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“Positive narrative” behind improved public attitudes to immigration
Credit: Jamie Davies on Unsplash

“Positive narrative” behind improved public attitudes to immigration

One fifth of British people have become more relaxed about immigration over the last few years, mainly because of a more “positive narrative” about immigration.

Over 20% of people surveyed by the research firm Ipsos MORI have recently become more positive, or less negative, about the impact of immigration, of which half had changed their views after becoming more aware of what migrants contribute to the country.

Research manager Charlotte Peel said that “these findings highlight the influence a positive narrative surrounding the contribution of immigrants has on public perception”.

Ipsos MORI has been surveying British adults on their attitudes to immigrants since 2015. The headline finding is that 47% of people now think that immigration has had a positive impact, compared to 29% who think it is negative. That is a significant improvement since the EU referendum.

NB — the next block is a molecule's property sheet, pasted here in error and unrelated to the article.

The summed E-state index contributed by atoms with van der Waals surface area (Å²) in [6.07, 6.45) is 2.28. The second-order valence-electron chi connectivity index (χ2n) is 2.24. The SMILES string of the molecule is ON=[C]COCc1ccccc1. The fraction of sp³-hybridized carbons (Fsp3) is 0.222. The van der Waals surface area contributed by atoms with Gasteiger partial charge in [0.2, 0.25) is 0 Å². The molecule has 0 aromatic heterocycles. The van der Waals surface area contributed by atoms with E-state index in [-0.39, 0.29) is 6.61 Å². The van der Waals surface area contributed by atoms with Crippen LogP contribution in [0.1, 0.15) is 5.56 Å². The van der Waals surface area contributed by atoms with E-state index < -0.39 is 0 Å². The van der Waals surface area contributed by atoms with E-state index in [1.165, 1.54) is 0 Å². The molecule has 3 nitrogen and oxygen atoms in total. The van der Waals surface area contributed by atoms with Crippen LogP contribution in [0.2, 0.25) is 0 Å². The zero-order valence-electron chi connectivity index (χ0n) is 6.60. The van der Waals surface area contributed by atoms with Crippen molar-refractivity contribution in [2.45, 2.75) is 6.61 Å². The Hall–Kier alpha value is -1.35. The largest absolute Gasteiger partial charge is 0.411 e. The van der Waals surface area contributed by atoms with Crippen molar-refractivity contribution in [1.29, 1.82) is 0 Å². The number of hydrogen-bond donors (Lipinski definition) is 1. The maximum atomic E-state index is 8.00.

That question looks back at the impact of immigration to date; when asked to look forward to whether immigration should be reduced, a majority (54%) still want it cut, but that has fallen from 67% in early 2015.

Returning to the question of whether migration has had a positive or negative impact up to now, 21% of people had changed their mind over the past few years, becoming either more positive or less negative. Of those, 51% said that they had shifted views because “the discussions over the past few years have highlighted how much immigrants contribute to the UK”.

That means that around 276 people out of the 2520 surveyed, or 11%, had both changed their mind and given positive coverage of immigration as a reason for doing so.

People could select more than one reason for changing their mind, meaning that some of the 51% could have had multiple reasons for becoming more tolerant. As the chart above shows, believing that immigration has or is about to fall was another significant factor, but so was getting to know migrants or seeing less negative coverage of them in the media.

There has been a measurable drop in front-page newspaper stories hostile to migrants since 2016.

CJ McKinney is Free Movement's editor. He's here to make sure that the website is on top of everything that happens in the world of immigration law, whether by writing articles, commissioning them out or considering pitches. CJ is an adviser on legal and policy matters to the Migration Observatory at Oxford University, and keeps up with the wider legal world as a contributor to Legal Cheek. Twitter: @mckinneytweets.